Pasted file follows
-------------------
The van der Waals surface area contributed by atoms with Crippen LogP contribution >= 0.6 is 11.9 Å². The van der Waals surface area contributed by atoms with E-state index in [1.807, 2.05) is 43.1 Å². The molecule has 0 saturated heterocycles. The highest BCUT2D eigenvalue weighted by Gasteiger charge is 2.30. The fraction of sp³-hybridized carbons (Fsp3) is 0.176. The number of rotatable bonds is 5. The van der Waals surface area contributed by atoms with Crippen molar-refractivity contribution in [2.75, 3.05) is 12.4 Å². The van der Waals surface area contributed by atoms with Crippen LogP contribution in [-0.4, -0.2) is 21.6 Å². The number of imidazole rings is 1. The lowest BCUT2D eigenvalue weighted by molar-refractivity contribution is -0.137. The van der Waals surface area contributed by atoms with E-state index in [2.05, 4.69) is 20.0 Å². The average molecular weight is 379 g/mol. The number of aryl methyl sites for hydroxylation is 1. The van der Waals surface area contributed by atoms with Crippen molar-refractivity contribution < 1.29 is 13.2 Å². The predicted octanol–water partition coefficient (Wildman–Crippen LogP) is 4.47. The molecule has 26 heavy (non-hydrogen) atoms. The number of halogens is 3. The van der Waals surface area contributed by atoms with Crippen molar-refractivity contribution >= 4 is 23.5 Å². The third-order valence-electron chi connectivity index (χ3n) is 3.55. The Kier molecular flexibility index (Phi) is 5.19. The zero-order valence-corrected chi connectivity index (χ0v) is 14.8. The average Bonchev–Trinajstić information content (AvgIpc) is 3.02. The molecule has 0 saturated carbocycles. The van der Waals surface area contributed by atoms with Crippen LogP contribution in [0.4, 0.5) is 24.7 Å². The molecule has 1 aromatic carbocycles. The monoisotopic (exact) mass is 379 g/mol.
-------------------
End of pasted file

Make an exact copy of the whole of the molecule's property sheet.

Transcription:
The van der Waals surface area contributed by atoms with Crippen LogP contribution >= 0.6 is 11.9 Å². The van der Waals surface area contributed by atoms with E-state index in [1.807, 2.05) is 43.1 Å². The molecule has 0 saturated heterocycles. The highest BCUT2D eigenvalue weighted by Gasteiger charge is 2.30. The fraction of sp³-hybridized carbons (Fsp3) is 0.176. The number of rotatable bonds is 5. The van der Waals surface area contributed by atoms with Crippen molar-refractivity contribution in [2.75, 3.05) is 12.4 Å². The van der Waals surface area contributed by atoms with Crippen LogP contribution in [-0.4, -0.2) is 21.6 Å². The number of imidazole rings is 1. The lowest BCUT2D eigenvalue weighted by molar-refractivity contribution is -0.137. The van der Waals surface area contributed by atoms with E-state index in [2.05, 4.69) is 20.0 Å². The average molecular weight is 379 g/mol. The number of aryl methyl sites for hydroxylation is 1. The van der Waals surface area contributed by atoms with Crippen molar-refractivity contribution < 1.29 is 13.2 Å². The predicted octanol–water partition coefficient (Wildman–Crippen LogP) is 4.47. The molecule has 26 heavy (non-hydrogen) atoms. The number of halogens is 3. The van der Waals surface area contributed by atoms with Crippen molar-refractivity contribution >= 4 is 23.5 Å². The third-order valence-electron chi connectivity index (χ3n) is 3.55. The Kier molecular flexibility index (Phi) is 5.19. The zero-order valence-corrected chi connectivity index (χ0v) is 14.8. The average Bonchev–Trinajstić information content (AvgIpc) is 3.02. The molecule has 0 saturated carbocycles. The van der Waals surface area contributed by atoms with Crippen LogP contribution in [0.4, 0.5) is 24.7 Å². The molecule has 1 aromatic carbocycles. The monoisotopic (exact) mass is 379 g/mol.